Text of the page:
JOHN MUELLER: Yeah. Usually, those kind of algorithms would be more site specific, so they would be affecting all of the pages on the site equally. But theoretically, there might be some things where, if you're doing something crazy with those category pages, something along the line, be it from of the manual web spam side to some of our algorithms, might be picking up those crazy signals and saying, oh, these category pages are kind of untrustworthy. We don't really know how to rank them. And in cases like that, product pages might rank a little bit higher. So that's something where you'd probably want to take a look at those specific pages. Look at them with peers and see if there's anything tricky happening behind the scenes that you might want to clean up to make sure that things are really working out well naturally, instead of trying to artificially manipulate these category pages into a state that they aren't really at. I'm often asked to participate-- oh, wait. Wrong click. We have a service that's indexed dynamically. Nothing is cached. When indexed by Google, the return page looks like this. So it looks like a query parameter. Would it be better for us to return path? That looked like static files. From our point of view, those are essentially equivalent. When I talk with our engineers about these kind of questions, they feel very strongly that you should be using URL parameters if your website uses URL parameters. So instead of artificially hiding those parameters in file paths or in file names, our engineers are very strongly in favor of saying you should be using URL parameters. Because from our side, it makes things a lot easier to understand your pages. So if we see these URL parameters, we'll be able to understand what's happening there. For example, if you have upper and lowercase mixed sometimes, or if you have words missing here or there, or some parameters added here, some parameters added there, that's something that's a lot easier for us to pick up if you have URL parameters. Whereas, if you hide all of that in a path, then it's really hard for us to recognize that, oh, this word here is actually a qualifier for this whole type of page here. And we should be treating it as a category page, or as a search page, or as a product page. So that's something where, if you currently use URL parameters, I'd really strongly recommend keeping those URL parameters, if at all possible. Obviously, if you can turn something that uses parameters into something that looks like a static path that works perfectly, that's also something that's fine. But from our point of view-- for example, WordPress does that really well, that it uses like the title of the post or the dates within the URL to make it look like a static path. But if you're not completely sure about this, not really 100% or 110% certain that you're mapping things properly, I'd strongly recommend just keeping the URL parameters. It makes it so much easier for us to crawl and index those pages. Exact match keywords, how to deal with ranking variation for similar terms. There are times when just a single space between a keyword shows wide variation among rankings, how to deal with that. Essentially, our algorithms try to figure that out automatically. So synonyms, variations of wordings, those are things that our algorithms generally do quite a good job at. So that's not something where you'd artificially need to include all variations of all of your keywords on all of your pages. When we see that happening, it often goes into the keyword stuffing area where our algorithms will look at that and say, oh, this guy is repeating all the variations of this keyword here. Therefore, he's artificially trying to appear relevant for there, so we should be cautious when looking at this page. So that's the situation you want to avoid there. Writing naturally, in this regard, maybe even writing naturally and letting users comment on your content can also help, because users often use different variations of keywords or different words to describe something that you're writing up on. So user comments in those kinds of situations can sometimes help as well. One thing also to keep in mind is that, sometimes, we do a really good job at recognizing these keyword variations. And for some languages, we might not be doing that great of a job. So I remember, in German a couple years back, it was a big problem for us because Germans have these really crazy long words that are put together out of lots of individual words. And depending on how you put them together, they have subtlety different meanings. And we would sometimes not recognize that in our search results properly. So that's something where our engineers needed that information to understand that, oh, you're getting these search results completely wrong in this specific language, because combining these words means this, and keeping them separate means something different. And we're treating them as the same or we're treating them different. That's the kind of feedback that's really helpful for us. So if you see that happening in specific languages, you're welcome to send that to me. You're welcome to report that in the search results with the Feedback link on the bottom. But that's really helpful feedback for us. But at the same time, that's something that's sometimes really hard to improve on. So sending this feedback to me, or sending it with the search results doesn't necessarily mean it'll be fixed tomorrow. So these are more the long-term, harder algorithmic problems to solve.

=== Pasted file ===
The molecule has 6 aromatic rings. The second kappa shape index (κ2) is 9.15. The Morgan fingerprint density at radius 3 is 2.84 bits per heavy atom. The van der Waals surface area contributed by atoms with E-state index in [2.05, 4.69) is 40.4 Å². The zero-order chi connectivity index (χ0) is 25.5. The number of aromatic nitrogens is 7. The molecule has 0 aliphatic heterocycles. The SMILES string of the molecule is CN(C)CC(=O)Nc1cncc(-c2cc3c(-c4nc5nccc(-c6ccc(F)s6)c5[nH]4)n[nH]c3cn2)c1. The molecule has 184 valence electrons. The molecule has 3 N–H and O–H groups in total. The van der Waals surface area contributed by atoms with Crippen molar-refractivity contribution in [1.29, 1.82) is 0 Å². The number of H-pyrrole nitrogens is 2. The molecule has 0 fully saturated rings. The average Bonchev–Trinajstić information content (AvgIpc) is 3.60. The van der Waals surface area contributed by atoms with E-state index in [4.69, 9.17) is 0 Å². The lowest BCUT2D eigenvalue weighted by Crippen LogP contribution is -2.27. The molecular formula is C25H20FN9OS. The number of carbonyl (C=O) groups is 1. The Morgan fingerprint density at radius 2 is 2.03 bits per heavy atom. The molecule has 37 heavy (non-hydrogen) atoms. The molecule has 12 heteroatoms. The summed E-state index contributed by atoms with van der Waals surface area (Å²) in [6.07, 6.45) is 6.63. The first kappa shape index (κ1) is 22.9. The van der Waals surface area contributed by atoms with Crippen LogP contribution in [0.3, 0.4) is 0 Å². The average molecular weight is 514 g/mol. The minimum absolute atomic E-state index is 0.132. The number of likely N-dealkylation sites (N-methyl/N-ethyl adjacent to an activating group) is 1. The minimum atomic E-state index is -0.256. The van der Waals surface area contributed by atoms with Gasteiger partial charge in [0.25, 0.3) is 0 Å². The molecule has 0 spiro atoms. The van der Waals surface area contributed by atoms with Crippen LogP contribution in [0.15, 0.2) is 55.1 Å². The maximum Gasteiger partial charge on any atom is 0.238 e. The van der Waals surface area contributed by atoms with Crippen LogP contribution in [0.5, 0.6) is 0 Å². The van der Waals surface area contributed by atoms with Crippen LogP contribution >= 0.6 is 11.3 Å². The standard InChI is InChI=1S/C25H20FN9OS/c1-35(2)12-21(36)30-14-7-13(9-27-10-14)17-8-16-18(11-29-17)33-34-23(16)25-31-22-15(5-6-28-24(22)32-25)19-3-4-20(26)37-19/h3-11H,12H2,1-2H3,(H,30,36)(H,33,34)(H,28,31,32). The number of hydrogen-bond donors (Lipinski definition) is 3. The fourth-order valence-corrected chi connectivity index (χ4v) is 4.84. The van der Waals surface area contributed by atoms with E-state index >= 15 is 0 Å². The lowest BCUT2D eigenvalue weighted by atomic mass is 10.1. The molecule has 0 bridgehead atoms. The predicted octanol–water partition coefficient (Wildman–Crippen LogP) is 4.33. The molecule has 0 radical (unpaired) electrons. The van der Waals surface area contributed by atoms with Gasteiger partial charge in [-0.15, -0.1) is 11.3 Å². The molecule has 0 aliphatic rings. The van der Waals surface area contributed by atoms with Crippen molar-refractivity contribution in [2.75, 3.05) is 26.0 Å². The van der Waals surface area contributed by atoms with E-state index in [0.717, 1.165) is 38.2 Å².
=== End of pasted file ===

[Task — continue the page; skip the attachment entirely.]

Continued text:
PANKAJ: Hi, John. This is Pankaj. OK, I have a question related to AJAX content. So we have a URL which shows the AJAX content, right? And we haven't updated HTML snapshot for solving bots per the request of [INAUDIBLE]. That is underscore, [INAUDIBLE] Though, the prior page content has been updated. So can it be the case of clocking in the [INAUDIBLE] GoogleBot?